In the days when I was a young participant in science fiction and fantasy fandom in the 1970's, literary science fiction and fantasy writers needed to choose their loyalties.  Were they going to be identified as literary and be studied in universities, or were they going to be identified with science fiction and be read by science fiction fans?  It seemed to me that at a certain point in her career Ursula LeGuin chose to be identified as literary.  The pace of her plots became too leisurely for me.  Eventually, I stopped reading her.  Yet her literary reputation continued to grow.

The current generation of literary science fiction and fantasy writers have found a way to please both the critics and the fans.  You can write beautiful prose and still tell a compelling story.   Emmi Itäranta is an example of this phenomenon.

                             

 
                                    
So we have a teenage heroine with an unusual profession.  I noticed that  reviewers seemed to assume that this girl from a long line of tea masters was entirely Finnish.  Yet I looked at her name, Noria Kaitio, and it seemed like it could be Japanese.   I looked up Noria and discovered that it was derived from a Spanish word for  "a device for raising water from a stream or river, consisting of a chain of pots or buckets revolving around a wheel driven by the water current."  Since the plot revolves around the scarcity of water, the choice of the protagonist's name can't be coincidental.  Oh, and I also did find that there were some Japanese Norias.  I imagined that a Japanese tea master fled the warming climate in Japan, re-settled in Finland and married a Finnish woman.  He passed on the tea ceremony to his descendants whose appearance became indistinguishable from the surrounding population in Finland over the generations.  This imagined history led me to envision the central character as the last guardian of a Japanese tradition.

Yet I wanted more detail about the practice of  the tea ceremony and more of the philosophy of tea.  There was a slight taste of it in this novel, but it wasn't really the focus of the book as I had hoped.  If this book was supposed to be about a confrontation of the tradition of tea and the military authorities, then readers should be given a better idea of what the protagonist was fighting for.  I understood that the tea ceremony as it was practiced by Noria's family was unsustainable in this harsh environment.  I think the tea ceremony was intended to be a symbol of the many human practices which had been historically valued by humanity that could not be carried on.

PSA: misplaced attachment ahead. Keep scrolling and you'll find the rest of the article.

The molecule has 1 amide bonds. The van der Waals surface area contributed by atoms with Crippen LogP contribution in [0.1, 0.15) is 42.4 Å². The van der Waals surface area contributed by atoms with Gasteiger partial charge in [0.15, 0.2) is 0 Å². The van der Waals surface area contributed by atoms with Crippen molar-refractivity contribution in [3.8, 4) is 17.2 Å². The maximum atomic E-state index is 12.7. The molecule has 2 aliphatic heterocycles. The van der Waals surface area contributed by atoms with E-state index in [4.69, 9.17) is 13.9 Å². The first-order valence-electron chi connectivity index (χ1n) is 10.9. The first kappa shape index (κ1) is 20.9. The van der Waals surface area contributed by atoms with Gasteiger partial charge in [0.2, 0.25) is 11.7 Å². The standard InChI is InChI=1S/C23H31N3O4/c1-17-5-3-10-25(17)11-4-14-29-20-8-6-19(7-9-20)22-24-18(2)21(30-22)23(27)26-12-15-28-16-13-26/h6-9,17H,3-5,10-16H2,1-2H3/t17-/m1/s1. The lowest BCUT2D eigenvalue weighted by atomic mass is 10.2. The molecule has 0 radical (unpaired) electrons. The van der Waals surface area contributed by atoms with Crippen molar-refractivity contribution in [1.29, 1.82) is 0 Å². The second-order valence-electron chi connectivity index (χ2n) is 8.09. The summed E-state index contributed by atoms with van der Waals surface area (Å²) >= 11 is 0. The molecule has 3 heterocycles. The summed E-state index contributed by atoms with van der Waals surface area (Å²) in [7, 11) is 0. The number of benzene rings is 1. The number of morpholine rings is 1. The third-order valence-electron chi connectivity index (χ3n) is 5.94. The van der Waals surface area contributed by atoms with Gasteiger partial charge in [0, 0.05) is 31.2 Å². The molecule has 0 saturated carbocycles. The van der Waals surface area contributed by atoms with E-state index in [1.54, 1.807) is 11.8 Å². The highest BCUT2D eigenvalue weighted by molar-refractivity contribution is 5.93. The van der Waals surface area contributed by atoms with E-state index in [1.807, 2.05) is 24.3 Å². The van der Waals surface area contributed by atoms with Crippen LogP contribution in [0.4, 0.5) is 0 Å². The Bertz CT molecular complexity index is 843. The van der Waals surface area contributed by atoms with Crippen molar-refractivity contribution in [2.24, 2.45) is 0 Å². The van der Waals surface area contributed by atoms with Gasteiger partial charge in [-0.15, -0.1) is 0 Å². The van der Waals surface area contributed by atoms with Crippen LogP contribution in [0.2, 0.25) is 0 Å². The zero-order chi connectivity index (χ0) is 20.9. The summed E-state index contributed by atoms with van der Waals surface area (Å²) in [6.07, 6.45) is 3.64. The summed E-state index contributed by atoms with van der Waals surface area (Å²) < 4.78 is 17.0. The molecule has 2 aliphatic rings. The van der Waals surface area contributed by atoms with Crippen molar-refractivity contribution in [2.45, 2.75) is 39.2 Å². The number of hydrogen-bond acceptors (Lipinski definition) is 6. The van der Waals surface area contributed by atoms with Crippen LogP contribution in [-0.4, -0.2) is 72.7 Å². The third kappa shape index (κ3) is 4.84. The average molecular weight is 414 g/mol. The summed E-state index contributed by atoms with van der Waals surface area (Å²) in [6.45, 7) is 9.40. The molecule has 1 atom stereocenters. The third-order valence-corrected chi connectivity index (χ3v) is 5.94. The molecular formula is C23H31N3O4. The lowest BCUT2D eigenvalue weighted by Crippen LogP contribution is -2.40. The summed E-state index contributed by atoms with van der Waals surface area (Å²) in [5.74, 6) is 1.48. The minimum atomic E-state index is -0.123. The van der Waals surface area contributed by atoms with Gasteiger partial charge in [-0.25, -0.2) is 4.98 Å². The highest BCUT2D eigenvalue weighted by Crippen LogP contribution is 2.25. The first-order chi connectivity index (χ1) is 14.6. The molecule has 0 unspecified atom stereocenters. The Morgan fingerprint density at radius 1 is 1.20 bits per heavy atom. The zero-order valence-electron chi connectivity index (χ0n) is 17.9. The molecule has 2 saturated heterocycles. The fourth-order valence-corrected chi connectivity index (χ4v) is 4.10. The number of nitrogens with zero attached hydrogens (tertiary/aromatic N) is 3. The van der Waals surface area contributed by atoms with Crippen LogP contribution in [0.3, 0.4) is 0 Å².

Another thing I wanted from this book was more world building.  It was like a jigsaw puzzle with too many missing pieces.  There wasn't enough there for me to complete it on my own.  So far there is no indication that Itäranta intends to complete it herself in a sequel.  Her second novel appears to be an unrelated fantasy.

I did love the protagonist and her friendship with the resourceful and inventive Sanja, but the unexpected epilogue lacked conviction for me.  In the end, I saw the book as weak tea poured out over a parched landscape in a dying world.  In other words, it was a tragic waste.

                                 


Saturday, February 13, 2016

Excellent Daughters by Katherine Zoepf Falls Short of Excellence

Since my first two wins from Goodreads giveaways took place in New Zealand,  I uttered that famous Monty Python intro phrase "and now for something completely different" when I won Excellent Daughters by Katherine Zoepf from Goodreads .  This is a book consisting of a journalist's interviews with 21st century Arab women throughout the Middle East.  It had been preceded by my first Goodreads win Come on Shore and We Will Kill and Eat You All, the memoir of an American woman who married a Maori man, and my second Goodreads win, Song of the Spirits, a novel about a half-Maori woman who aspired to be a successful singer in Europe.  New Zealand is a fascinating place and I am delighted to visit it through the pages of a book, but Goodreads Giveaways was starting to become predictable.

Regarding the subject of Excellent Daughters, I'm very interested in Arab women bringing about change for themselves and for the future of women in the Middle East.  There's a book I read called Arab Women Rising about Arab women who are starting their own businesses in Arab countries.  I reviewed it on this blog here.  So as I started this book, I was ready for more good news about women in the Middle East.